Ethical consumption doesn’t entail these sorts of symbolic actions, and while it might be right to support the restaurant there’s also something to not letting the right hand know about the left when we’re doing what we ought.
It be folly to think that companies have ever escaped having values. Yet those values seem to have been, well, tied to their products. Industry. Thrift. Quality construction. Chick-Fil-A’s decision to close on Sunday’s is a decent example of this.
The positive content of our “identity in Christ” rarely gets filled in. Instead, we are left with a void, an empty hole that can neither guide nor instruct us in how we should live in the world.
Jonathan Merritt seeks a non-partisan faith, but leaving behind the left-right culture clashes is harder than it seems.
The only way through the culture wars is not to shout about our need to go beyond them, but to set about ignoring them altogether and get on with the work that is given to each generation: providing the positive vision for society that has been informed by our Christian commitments.
Should evangelicals encourage and advocate for the use of contraception, or even present information in our churches that signal (tacitly or otherwise) approval and exhoration?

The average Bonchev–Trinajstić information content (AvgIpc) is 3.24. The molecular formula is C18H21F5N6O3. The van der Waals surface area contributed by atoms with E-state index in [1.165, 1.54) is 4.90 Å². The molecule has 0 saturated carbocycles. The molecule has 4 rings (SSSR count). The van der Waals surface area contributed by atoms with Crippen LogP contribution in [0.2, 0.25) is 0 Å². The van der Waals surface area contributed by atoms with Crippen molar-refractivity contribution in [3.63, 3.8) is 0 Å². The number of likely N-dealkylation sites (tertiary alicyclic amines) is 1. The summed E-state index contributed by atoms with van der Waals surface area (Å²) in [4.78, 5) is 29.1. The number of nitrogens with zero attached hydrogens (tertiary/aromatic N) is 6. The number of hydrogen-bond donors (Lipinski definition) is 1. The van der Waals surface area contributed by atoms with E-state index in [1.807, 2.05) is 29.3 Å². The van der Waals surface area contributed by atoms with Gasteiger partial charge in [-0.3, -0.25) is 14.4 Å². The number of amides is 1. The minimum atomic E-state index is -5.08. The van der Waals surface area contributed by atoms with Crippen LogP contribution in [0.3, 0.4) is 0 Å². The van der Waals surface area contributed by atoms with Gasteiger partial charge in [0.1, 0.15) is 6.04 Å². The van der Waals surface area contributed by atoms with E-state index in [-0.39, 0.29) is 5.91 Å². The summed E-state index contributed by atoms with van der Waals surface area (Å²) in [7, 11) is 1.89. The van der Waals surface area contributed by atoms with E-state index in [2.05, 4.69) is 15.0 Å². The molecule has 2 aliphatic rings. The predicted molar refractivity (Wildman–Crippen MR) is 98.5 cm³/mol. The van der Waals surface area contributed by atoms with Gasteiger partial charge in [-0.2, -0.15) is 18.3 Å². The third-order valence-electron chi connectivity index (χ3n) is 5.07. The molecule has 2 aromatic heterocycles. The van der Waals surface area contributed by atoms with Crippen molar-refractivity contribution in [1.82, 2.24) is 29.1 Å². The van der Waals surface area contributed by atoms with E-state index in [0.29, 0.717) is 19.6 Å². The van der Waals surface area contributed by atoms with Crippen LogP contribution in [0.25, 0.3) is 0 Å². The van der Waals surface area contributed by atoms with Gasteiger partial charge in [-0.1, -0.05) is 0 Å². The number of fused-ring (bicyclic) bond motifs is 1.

Advocating for contraception for unmarried Christians would represent a new low for the evangelical churches understanding of human sexuality.
Reducing abortion is a noble and urgent goal. This is the wrong way to do it.
To advocate culture over politics, without revisiting the grounds of both, will simply perpetuate the sort of cultural nihilism that currently plagues us.
Evangelicals sit in a somewhat paradoxical relationship with these cultural narratives about homosexuality and weight. Ministries are tasked not only with fulfilling their institutional vocation of helping those with same-sex desires live faithfully but also with defending their legitimacy and distancing themselves from their problematic methods of the past (think shock therapy).
The eruption of controversy around the Komen Foundation’s decision to not renew its funding of Planned Parenthood and their stunning reversal (or was it?) has reinforced two truths: the culture war is a long way from over, and it is hardly a one-sided affair.
Regardless of our status, the form of our lives is to point beyond ourselves, to remind each other of the reality of the revelation which we have heard, to be a people among whom the Word of God is living and active. Otherwise, the married and the single risk saying to each other, “Go your way, for I have no need of you.”
*Real Marriage* buries the mystery along with Ephesians 5. There’s nothing left of it, both in the book’s candid descriptions of sexuality and in its transparent confessions about the Driscoll’s struggles. And the prose inevitably follows: it is clear, but rarely sings and only infrequently stirs.
Yes, the church needs to talk more about sex. But pastors may need to talk about it less.
At the heart of *Real Marriage* is a commendation of “friendship.” But this is, in its own way, dissatisfying.
Even ethical consumption stands in danger of being co-opted by the logic of brand identity and consumerism, and having its power muted as a result. Yet that does not excuse us as Christians from deliberating carefully about how to faithfully consume in a consumerist world.